“By teaching our girls to code, we’re not just preparing them to enter the work force — we’re preparing them to lead it.”
— Reshma Saujani, the founder of Girls Who Code, a nonprofit that aims to close the gender gap in technology
I have six nieces between the ages of 10 and 19, and over the years, I’ve spent many hours staring at them hunched over small screens, hypnotized by the glowing light and tapping away like mad. So much for quality time with their adoring auntie.
I usually manage to temper my impulse to snatch the device from their fingers, though — in part because I know that being well-versed in technology, particularly as girls, is going to serve them well: Over the last decade, opportunities in STEM fields (science, technology, engineering, math) have grown three times faster than in non-STEM fields, according to the U.S. Department of Commerce.
Research by the Girl Scout Research Institute, out this week, drove that point home — showcasing through a survey of 2,900 girls and boys ages 5 to 17 (along with their parents) how access to smartphones, tablets, laptops and gaming devices helps put girls on par with boys when it comes to tech, or exceed them in some respects.
Among the study’s most fascinating takeaways:
Boys play games for fun, while girls use tech to learn. The vast majority of children use their devices to watch videos and movies, listen to music and to play games. But while boys are more likely than girls to play games for fun — 81 percent versus 72 percent — girls are playing to learn, the study found. Girls also read books and articles on devices more than boys do, 40 percent compared with 28 percent. And girls are more inclined to use technology to create something new, whether it be videos or coding projects; to discover a new talent or interest; or to connect to social issues.
Still, boys remain more confident in their skills. Even if girls are spending more time learning, it’s boys who are more likely to believe they are the tech experts of their families, 53 percent versus 38 percent of girls. Parents may have something to do with that: In the study, they tended to give sons more credit for figuring out new technology on their own while reporting that their daughters learn technology from someone else, whether it be a parent, sibling or friend.
Parents give sons more digital freedom. A variety of research has found that girls are more likely to be targeted by false rumors online, as well as to receive unwanted explicit messages. That might explain why parents of girls have stricter rules for their daughters’ social media activity — they’re more likely to require permission to download apps, turn on privacy settings or ask girls to share their passwords.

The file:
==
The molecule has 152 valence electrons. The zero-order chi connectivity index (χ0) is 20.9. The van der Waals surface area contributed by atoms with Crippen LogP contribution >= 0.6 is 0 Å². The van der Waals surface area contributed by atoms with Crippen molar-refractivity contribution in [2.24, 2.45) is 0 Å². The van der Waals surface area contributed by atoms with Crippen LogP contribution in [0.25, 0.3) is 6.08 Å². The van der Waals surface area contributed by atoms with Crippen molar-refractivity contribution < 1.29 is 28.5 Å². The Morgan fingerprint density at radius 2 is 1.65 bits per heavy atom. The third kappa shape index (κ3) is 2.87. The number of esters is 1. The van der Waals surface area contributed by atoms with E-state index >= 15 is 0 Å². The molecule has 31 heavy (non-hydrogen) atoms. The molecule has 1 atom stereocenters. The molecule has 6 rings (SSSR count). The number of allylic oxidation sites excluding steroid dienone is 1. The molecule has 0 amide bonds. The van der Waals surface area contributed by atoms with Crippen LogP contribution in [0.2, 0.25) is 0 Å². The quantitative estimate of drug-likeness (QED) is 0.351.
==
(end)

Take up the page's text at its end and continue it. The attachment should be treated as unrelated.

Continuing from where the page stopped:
The future is bright (if we intervene at the right moment). “By teaching our girls to code, we’re not just preparing them to enter the work force — we’re preparing them to lead it,” Reshma Saujani, chief executive of Girls Who Code, said last year. And according to the Girl Scouts’ study, timing is crucial: Girls are the most interested in STEM careers in middle school, but that number drops sharply, by about 15 percent, between middle school and high school. (Despite increasing demand for STEM workers, women account for just about 25 percent of graduates in these fields, The Times reported in November.) The Girl Scouts’ recommendation to keep girls’ engaged: Get involved! Particularly early in high school, which it calls “an important intervention point.”
What else is happening
Here are five articles from The Times you might have missed.
“Our national history of inequality is something that we have yet to succeed in getting rid of.” Early feminists issued a declaration of independence. Where is it now? [Read the story]
“This is my space.” Kirsten Gillibrand has made running as a woman, for women, the central theme of her campaign. [Read the story]
“A woman, just not that woman.” Few people admit they would hesitate to vote for a woman for president, but they don’t have to. The reluctance is apparent. [Read the story]
“Especially if you’re a female, your life is so disposable.” The adult daughter of Dubai’s ruler tried to escape a life of stultifying restrictions. She was captured at sea, forcibly taken back, and has not been heard from since. [Read the story]
“People are trying to represent themselves in emojiland.” Among a host of new emojis recently announced is a drop of blood to symbolize menstruation. [Read the story]
From the archives, 1931: ‘The danger years for a college woman.’
Dean Mabel S. Douglass would have been proud of me. I managed to escape “the danger years of a woman” without succumbing entirely to “bridge, luncheons, dinner parties and the petty details of housekeeping” — all things she warned of when speaking to 500 alumnae the New Jersey College of Women at a reunion in 1931.
The “danger years,” she said, began right after graduation and extended for 10 to 15 years, according to an article in The Times.
“It is during this time the women sink themselves either in the petty details of their work or in the care of their homes and children,” she said, adding that “real success” means staying “intellectually alive and abreast of the world’s events.”